In recent years, Swager’s lab has developed other inexpensive, wireless sensors, called chemiresistors, that have detected spoiled meat and the ripeness of fruit, among other things [go to the end of this post for links to previous posts about Swager’s work]. All are designed similarly, with carbon nanotubes that are chemically modified, so their ability to carry an electric current changes when exposed to a target chemical.

This time, the researchers designed sensors highly sensitive to “electrophilic,” or electron-loving, chemical substances, which are often toxic and used for chemical weapons.

To do so, they created a new type of metallo-supramolecular polymer, a material made of metals binding to polymer chains. The polymer acts as an insulation, wrapping around each of the sensor’s tens of thousands of single-walled carbon nanotubes, separating them and keeping them highly resistant to electricity. But electrophilic substances trigger the polymer to disassemble, allowing the carbon nanotubes to once again come together, which leads to an increase in conductivity.

In their study, the researchers drop-cast the nanotube/polymer material onto gold electrodes, and exposed the electrodes to diethyl chlorophosphate, a skin irritant and reactive simulant of nerve gas. Using a device that measures electric current, they observed a 2,000 percent increase in electrical conductivity after five seconds of exposure. Similar conductivity increases were observed for trace amounts of numerous other electrophilic substances, such as thionyl chloride (SOCl2), a reactive simulant in choking agents. Conductivity was significantly lower in response to common volatile organic compounds, and exposure to most nontarget chemicals actually increased resistivity.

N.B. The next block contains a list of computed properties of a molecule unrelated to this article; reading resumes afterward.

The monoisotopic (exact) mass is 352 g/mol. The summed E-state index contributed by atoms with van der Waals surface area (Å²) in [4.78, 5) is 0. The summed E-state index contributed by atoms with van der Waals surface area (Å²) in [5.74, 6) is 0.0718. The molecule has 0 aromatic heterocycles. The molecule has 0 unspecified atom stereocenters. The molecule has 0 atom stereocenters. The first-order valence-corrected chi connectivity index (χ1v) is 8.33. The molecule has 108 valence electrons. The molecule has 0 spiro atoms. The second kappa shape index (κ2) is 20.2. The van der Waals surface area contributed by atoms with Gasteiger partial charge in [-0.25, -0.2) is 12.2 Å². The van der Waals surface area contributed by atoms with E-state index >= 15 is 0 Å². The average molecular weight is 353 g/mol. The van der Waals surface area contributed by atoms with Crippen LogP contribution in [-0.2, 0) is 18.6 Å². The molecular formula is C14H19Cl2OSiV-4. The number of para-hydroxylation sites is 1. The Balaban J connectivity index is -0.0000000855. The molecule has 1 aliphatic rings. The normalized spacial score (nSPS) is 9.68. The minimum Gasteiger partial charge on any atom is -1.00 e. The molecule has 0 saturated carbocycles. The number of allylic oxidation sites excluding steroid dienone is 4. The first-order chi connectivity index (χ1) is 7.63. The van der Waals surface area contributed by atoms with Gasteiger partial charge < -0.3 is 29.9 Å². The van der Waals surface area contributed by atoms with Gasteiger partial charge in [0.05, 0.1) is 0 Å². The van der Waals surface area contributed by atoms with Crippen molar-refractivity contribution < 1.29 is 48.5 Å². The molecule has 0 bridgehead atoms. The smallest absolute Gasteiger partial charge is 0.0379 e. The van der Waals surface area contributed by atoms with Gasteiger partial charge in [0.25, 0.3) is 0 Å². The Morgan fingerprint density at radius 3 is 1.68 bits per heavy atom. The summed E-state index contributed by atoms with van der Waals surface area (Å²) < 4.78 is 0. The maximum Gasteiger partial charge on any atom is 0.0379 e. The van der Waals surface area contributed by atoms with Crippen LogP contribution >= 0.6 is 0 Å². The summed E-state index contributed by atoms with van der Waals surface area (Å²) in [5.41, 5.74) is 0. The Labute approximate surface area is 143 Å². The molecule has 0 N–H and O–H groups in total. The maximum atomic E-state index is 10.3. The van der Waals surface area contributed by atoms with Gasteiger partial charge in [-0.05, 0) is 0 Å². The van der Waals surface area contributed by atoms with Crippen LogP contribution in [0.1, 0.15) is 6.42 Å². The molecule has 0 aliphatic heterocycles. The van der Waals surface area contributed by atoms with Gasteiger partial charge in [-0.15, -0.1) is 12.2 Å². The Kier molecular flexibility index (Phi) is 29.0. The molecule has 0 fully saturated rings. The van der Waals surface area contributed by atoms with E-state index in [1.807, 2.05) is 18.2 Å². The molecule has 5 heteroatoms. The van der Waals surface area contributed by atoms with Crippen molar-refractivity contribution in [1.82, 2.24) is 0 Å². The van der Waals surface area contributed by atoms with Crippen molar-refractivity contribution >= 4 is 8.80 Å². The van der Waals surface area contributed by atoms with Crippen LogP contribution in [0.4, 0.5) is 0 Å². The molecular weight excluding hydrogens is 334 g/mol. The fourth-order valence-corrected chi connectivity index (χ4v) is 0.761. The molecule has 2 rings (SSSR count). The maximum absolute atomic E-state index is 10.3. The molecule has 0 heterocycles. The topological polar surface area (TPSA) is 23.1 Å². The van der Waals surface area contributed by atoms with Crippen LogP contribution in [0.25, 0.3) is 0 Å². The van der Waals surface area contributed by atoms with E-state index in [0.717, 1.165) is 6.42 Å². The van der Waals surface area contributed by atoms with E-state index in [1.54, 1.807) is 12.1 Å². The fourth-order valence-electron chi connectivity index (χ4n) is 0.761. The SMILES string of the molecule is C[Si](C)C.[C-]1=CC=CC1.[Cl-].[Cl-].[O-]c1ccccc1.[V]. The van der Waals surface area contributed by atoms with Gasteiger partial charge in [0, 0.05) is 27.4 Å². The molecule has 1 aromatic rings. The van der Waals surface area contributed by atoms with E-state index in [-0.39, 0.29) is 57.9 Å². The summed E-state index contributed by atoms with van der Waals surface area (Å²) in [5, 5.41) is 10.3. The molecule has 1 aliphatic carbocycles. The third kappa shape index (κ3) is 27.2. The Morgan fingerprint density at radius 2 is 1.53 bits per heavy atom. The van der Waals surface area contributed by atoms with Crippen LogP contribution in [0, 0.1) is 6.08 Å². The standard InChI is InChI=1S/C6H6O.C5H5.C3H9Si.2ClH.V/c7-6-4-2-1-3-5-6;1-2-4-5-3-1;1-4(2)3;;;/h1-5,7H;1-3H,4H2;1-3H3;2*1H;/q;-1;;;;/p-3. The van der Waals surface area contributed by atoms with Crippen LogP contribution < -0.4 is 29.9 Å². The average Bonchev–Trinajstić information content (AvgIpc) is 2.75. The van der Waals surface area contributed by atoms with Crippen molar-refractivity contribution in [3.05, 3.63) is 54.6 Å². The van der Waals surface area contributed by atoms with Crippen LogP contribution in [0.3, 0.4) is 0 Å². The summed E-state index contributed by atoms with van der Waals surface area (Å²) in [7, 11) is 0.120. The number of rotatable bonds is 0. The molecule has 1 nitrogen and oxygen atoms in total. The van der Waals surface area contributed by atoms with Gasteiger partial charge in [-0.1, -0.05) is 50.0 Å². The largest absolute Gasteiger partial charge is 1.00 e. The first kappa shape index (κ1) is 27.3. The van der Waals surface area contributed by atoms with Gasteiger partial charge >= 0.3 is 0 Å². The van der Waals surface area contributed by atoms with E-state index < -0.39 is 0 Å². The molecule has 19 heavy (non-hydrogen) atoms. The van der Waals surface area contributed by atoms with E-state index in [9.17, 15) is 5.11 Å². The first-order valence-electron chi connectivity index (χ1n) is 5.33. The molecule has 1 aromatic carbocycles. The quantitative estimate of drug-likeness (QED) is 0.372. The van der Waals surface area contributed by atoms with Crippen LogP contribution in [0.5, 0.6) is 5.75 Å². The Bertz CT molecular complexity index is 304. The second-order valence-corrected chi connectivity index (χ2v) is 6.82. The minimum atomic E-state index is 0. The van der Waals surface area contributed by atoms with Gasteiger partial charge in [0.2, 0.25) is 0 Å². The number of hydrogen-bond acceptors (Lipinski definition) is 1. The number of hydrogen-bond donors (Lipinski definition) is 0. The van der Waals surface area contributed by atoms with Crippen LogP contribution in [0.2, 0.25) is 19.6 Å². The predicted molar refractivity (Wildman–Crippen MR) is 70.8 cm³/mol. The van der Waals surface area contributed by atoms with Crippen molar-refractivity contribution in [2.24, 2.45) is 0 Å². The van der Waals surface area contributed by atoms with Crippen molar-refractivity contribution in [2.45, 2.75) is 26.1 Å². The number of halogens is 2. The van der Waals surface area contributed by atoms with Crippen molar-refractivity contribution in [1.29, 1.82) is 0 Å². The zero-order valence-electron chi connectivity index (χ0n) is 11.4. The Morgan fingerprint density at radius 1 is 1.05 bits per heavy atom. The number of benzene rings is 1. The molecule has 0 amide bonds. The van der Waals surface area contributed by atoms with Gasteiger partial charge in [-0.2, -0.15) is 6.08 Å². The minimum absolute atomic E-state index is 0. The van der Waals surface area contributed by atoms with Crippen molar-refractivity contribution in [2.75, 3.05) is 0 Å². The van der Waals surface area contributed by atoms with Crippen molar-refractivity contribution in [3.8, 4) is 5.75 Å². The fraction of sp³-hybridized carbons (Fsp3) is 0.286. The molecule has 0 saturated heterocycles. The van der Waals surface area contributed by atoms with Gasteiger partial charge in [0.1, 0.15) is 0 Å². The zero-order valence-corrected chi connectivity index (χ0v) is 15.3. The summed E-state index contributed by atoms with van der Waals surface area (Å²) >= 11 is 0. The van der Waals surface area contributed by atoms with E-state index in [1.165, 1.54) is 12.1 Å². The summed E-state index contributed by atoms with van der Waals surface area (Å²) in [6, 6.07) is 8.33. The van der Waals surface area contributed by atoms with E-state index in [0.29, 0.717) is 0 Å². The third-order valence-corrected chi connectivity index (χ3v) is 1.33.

Creating the polymer was a delicate balancing act but critical to the design, Swager says. As a polymer, the material needs to hold the carbon nanotubes apart. But as it disassembles, its individual monomers need to interact more weakly, letting the nanotubes regroup. “We hit this sweet spot where it only works when it’s all hooked together,” Swager says.

Resistance is readable

To build their wireless system, the researchers created an NFC tag that turns on when its electrical resistance dips below a certain threshold.

Smartphones send out short pulses of electromagnetic fields that resonate with an NFC tag at radio frequency, inducing an electric current, which relays information to the phone. But smartphones can’t resonate with tags that have a resistance higher than 1 ohm.

The researchers applied their nanotube/polymer material to the NFC tag’s antenna. When exposed to 10 parts per million of SOCl2 for five seconds, the material’s resistance dropped to the point that the smartphone could ping the tag. Basically, it’s an “on/off indicator” to determine if toxic gas is present, Swager says.